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### Re: Challenge

I've not looked much further, but I think I'm stuck. I'm not sure if this is the right approach, but it's somehow tantalising. As you say, the answer is always a dyadic rational, and with the cases for an induction base of either k=0 or n=0 both being trivial it does look like there's something there.

My gut tells me that the induction in n for arbitrary k (and thus avoiding a double induction and the induction in k altogether) is more likely to succeed. There are certain properties of Pascal's triangle (well, of combinations generally, but I find it easier to visualise) that suggest a route for reducing the expressions to a product of the previous steps. You also have a distinct case for the odd and even steps as you only get a new term when n is odd. Thommo

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### Re: Challenge

Yeah I was thinking exactly the same thing. Also, I know pi to 2 places.
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### Re: Challenge

So the identity I think we might want is this one: Making a couple of definitions:  (I've sorta fudged how many terms are involved in the sums here because I haven't spent much time on it and farting around with latex is a pain)

Means that En+1=En + Fn

Which also looks like a step in the right direction as this is all in terms of combinations at the previous level of n, but now we need an induction on showing F to be divisible by 2n-1 instead of E (since we have already proven E is divisible as required if we prove our induction step). I've used the property that if A = B+C and k divides A and B, then k divides C here, which I think is right, off the top of my head.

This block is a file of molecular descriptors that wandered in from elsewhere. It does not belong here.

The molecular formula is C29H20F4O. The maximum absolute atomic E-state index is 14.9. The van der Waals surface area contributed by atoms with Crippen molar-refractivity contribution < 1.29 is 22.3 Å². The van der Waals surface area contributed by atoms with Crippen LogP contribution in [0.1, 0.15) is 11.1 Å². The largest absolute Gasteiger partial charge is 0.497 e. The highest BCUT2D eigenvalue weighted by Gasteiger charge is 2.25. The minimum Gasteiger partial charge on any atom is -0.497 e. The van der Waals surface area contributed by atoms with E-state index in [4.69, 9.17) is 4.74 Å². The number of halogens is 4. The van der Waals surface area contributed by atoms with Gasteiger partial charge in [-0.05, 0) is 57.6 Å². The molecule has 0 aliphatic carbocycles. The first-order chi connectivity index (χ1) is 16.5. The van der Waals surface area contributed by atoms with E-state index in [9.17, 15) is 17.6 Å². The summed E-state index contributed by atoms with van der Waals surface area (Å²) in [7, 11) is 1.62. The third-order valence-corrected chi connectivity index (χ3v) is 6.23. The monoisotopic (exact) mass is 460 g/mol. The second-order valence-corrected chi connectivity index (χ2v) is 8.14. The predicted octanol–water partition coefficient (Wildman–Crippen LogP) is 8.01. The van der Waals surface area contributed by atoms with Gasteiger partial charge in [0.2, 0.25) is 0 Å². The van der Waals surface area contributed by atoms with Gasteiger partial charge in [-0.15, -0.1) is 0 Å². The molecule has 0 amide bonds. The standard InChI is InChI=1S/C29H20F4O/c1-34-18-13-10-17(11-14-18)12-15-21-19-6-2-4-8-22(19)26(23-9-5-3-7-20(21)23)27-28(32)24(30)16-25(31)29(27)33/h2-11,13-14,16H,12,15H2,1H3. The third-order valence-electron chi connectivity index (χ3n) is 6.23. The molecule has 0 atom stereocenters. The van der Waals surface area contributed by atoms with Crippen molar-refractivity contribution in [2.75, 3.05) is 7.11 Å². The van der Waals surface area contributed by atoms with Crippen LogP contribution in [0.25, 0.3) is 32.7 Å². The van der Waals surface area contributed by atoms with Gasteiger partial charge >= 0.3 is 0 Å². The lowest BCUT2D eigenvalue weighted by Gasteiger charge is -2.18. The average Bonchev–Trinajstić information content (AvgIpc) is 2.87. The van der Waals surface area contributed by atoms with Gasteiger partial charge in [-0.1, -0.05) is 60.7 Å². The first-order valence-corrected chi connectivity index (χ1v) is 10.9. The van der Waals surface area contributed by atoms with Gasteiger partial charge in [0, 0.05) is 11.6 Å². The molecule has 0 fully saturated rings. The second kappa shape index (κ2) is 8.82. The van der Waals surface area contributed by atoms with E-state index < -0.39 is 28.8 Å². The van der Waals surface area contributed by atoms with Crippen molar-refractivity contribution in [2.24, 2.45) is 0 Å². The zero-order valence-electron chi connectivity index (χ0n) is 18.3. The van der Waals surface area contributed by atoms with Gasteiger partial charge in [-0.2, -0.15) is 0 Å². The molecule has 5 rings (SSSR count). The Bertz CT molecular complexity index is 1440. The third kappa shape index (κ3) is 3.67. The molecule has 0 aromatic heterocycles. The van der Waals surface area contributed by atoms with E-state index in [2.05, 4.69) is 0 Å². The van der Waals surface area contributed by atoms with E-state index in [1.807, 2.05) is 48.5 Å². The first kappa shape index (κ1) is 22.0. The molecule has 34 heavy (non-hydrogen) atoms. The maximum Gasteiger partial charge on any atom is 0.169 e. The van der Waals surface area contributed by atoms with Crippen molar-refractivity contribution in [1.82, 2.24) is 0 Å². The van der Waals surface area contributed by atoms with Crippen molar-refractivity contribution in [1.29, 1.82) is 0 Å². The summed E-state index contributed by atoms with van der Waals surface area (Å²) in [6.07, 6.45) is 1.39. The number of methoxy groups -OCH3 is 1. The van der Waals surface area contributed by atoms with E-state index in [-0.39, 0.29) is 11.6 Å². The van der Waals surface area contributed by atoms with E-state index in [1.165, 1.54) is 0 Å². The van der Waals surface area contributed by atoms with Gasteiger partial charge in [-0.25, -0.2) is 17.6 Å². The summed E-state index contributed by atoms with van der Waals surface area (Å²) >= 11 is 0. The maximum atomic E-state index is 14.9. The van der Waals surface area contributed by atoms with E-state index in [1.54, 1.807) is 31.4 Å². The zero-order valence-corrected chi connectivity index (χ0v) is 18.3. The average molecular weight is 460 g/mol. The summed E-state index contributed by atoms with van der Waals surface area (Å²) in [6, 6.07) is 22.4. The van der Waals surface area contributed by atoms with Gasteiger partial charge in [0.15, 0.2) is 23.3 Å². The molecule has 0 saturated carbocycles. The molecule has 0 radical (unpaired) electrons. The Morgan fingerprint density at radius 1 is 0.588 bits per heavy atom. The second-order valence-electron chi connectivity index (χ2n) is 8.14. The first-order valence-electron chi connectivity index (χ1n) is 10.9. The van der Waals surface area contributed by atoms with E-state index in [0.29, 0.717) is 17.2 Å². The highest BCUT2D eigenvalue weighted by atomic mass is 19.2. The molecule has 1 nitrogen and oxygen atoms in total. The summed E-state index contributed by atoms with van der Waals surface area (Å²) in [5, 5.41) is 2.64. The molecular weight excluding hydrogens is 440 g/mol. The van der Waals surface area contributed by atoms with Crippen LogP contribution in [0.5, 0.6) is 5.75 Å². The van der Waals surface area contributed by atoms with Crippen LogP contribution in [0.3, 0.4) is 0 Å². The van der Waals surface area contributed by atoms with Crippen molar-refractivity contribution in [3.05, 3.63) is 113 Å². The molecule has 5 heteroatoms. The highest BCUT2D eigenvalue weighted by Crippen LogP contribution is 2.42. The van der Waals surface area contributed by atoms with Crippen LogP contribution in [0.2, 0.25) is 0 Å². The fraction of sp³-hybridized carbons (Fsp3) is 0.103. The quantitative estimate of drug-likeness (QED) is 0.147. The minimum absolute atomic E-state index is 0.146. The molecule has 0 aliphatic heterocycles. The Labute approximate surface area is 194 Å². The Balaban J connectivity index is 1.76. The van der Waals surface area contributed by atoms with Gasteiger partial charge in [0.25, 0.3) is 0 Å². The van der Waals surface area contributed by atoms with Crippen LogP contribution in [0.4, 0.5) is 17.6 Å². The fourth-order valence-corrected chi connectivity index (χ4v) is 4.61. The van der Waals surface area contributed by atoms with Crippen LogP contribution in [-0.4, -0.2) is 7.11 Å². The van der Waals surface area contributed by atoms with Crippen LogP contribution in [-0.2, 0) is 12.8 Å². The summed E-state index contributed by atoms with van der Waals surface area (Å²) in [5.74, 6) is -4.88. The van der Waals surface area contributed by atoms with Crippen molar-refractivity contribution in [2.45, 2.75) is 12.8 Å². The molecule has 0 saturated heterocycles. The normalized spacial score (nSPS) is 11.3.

I'm wondering if we can't essentially do the same thing again and prove F by defining a G in the same way.  Thommo

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### Re: Challenge

Going off on a completely different tack:

Consider the quadratic equation, x^2 - x - k = 0

Solving that equation yields the solutions: x1=(1+Sqrt(4k+1))/2 and x2= (1-Sqrt(4k+1))/2

Also consider that: x^2 = x + k.

Now consider the n=2 case from the original expression which can be rewritten as (x1^2 - x2^2)/Sqrt(4k+1)
The x1^2 term can be substituted with (x1+ k) and the x2^2 term can be substituted with (x2 + k)

Therefore the n=2 case of the expression can be written as
(x1 + k - (x2 + k))/Sqrt(4k+1)
= (x1 - x2)/Sqrt(4k+1)
= (1 + Sqrt(4k+1) - (1 - Sqrt(4k+1))/(2*Sqrt(4k+1))
= (2*Sqrt(4k+1))/(2*Sqrt(4k+1)
= 1

Now consider the n=3 case of the original expression:
x^3 = x*x*2 = x(x+k) = x^2 + xk = (x+k) + xk

Therefore the n=3 case of the expression can be written as
(x1 + k + (x1)k - (x2 + k + (x2)k)/Sqrt(4k+1)
= (x1 - x2 + (x1)k - (x2)k)/Sqrt(4k+1)
= ((x1-x2) + k(x1-x2))/Sqrt(4k+1)
= ((x1-x2)(k+1)/Sqrt(4k+1)
= k+1

Carrying on to the n=4 case:
x^4 = x*x^3 = x((x+k) + xk) = x^2 + kx + kx^2 = (x+k) + kx + kx + k^2 = x + 2kx + k^2

The n=4 case of the expression can be written as
(x1 + 2k(x1) + k^2 - (x2 + 2k(x2) + k^2))/Sqrt(4k+1)
= (x1 - x2 + 2k(x1 - x2))/Sqrt(4k+1)
= 2k+1

Does this boost the argument by induction? scott1328